How to Compare Your Net Worth to Others (Without Being Rude)

Note: this post was last updated on February 4, 2016.

Everyone likes to compare themselves to others—it’s basic human nature. But when it comes to comparing your net worth to those you know, few subjects could be more taboo. This cultural bar makes complete sense. In almost any discussion that compares savings, inevitably someone emerges feeling at least a little inferior. No polite conversation should ever end that way.

If it were possible to compare your net worth to others without making anyone feel bad (with the possible exception of yourself), would you do it? If your answer is yes, then you’ve come to the right place. Through the magic of statistics, you can see how your household stacks up against others in nationwide surveys. If you’re curious about where you stand, here’s a rundown of the data.

Federal Reserve Board’s Survey of Consumer Finances (SCF)

Every three years, the Fed conducts a large survey of US families about various financial subjects, including net worth. The latest available numbers for the SCF are from 2013 and reflect the results of detailed interviews with 6,026 families.

For 2013, the SCF reports a median family net worth at $81,200, which means that if you listed the reported net worth figures in order for all families surveyed, as many families would fall above the $81,200 mark as below it.

For 2013, the SCF reports a mean family net worth at $534,600, which means that if you added up the total net worth of all families surveyed and divided that by the total number of families in the survey, the resulting value would be $534,600. Since the reported mean is six times higher than the reported median, it’s fair to say that the survey included some very high net worth families.

The SCF breaks the net worth figures down into percentiles. Here’s a chart of the reported figures for 2013.

If you have at least x dollars, then you are in the upper y percentile:
$50 12.45th Percentile
$8,800 25th Percentile
$31,300 37.45th Percentile
$81,200 50th Percentile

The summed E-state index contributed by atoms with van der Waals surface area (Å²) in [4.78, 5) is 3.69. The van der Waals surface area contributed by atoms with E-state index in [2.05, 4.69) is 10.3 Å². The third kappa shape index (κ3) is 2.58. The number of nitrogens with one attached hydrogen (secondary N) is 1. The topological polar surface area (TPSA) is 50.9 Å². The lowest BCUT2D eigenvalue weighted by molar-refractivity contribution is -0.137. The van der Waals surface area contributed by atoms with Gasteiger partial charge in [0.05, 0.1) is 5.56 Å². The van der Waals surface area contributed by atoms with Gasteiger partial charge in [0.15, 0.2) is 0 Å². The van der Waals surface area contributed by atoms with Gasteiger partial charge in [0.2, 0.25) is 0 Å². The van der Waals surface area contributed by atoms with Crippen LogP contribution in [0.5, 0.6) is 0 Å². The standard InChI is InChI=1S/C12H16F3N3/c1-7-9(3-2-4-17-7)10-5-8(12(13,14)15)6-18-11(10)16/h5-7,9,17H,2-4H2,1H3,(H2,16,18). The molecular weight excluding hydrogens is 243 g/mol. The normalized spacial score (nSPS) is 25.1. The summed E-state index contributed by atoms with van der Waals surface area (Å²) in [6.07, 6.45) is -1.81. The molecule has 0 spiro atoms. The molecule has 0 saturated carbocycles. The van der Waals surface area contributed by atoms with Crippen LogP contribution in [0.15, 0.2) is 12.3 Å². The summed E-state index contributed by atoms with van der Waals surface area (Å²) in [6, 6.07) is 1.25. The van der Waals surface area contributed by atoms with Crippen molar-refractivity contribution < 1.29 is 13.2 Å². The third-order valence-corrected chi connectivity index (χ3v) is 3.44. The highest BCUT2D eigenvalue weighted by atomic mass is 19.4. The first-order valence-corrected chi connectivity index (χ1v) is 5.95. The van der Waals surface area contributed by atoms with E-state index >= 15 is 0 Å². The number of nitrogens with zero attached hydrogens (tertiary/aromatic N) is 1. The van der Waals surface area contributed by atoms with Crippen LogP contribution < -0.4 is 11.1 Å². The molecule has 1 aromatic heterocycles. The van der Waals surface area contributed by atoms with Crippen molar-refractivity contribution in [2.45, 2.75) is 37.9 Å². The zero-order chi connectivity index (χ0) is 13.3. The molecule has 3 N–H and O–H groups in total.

$168,100 62.45th Percentile
$317,300 75th Percentile
$505,800 82.45th Percentile
$941,700 90th Percentile
$1,871,800 95th Percentile

For example, if a household’s net worth is $350,000, then this would place it somewhere above the 75th percentile, which is in at least the upper 25 percent of surveyed families.

To view a lengthy article from the Federal Reserve Bulletin that discusses the 2013 SCF results in detail, click here.

Census Bureau’s Survey of Income and Program Participation (SIPP)

Not to be outdone by the Fed, the US Census Bureau conducts its own survey, with sample sizes that vary from 14,000 to 52,000 interviewed households.

For 2011, the SIPP reports a median household net worth of $68,828 and a mean household net worth of $338,950. Again, the presence in the survey of extremely high worth households skews the figure for the mean well above the figure for the median.

The SIPP reports net worth ranges and the percentage of surveyed households that fall within the reported range. Here’s a chart based upon the 2011 SIPP data.

If you have at least x dollars, then you are in the upper y percentile:
$0 18.1st Percentile
$5,000 27.2nd Percentile
$10,000 32nd Percentile
$25,000 38.6th Percentile
$50,000 45.5th Percentile
$100,000 55.9th Percentile
$250,000 73.8th Percentile
$500,000 86.4th Percentile

So again, if a household’s net worth is $350,000, then it would place somewhere above the 73.8th percentile, which is within at least the upper 26.4 percent.

To download an Excel formatted spreadsheet of the 2011 SIPP results, click here.

University of Michigan’s Panel Study of Income Dynamics (PSID)

The PSID began in 1968 with a representative sample of 5,000 US families. Every other year since, the same families and their descendants have been subjected to detailed questions about the lives they lead. In 2013, 9,063 families were interviewed about financial subjects, including net worth.

For 2013, the PSID reports a median family net worth of $56,335 and a mean family net worth of $308,276. Since the reported mean is more than five times higher than the reported median, it’s fair to say that the survey included some high net worth families.

As with other nationwide surveys, PSID data is reported in percentiles. Here’s a chart of the breakdown for 2013 (as stated in year 2013 dollars).

If you have at least x dollars, then you are in the upper y percentile
-$27,416 5th Percentile
$3,200 25th Percentile
$56,335 50th Percentile
$260,405 75th Percentile
$763,099 90th Percentile
$1,364,834 95th Percentile

To view an article that reports the 2013 PSID net worth results in detail, click here.

One-Step Calculators

I searched the web and located some sites where all you do is plug in your net worth and a calculator spews out a percentile ranking of your household based upon either SCF or SIPP data.

One such calculator, which calls itself the “Wealthometer: USA,” appears at www.ritholtz.com and uses the SCF data for 2010. Click here.

A similar calculator, which appears at the Political Calculations blog, is based upon SIPP figures for 2010 (not 2011). Click here.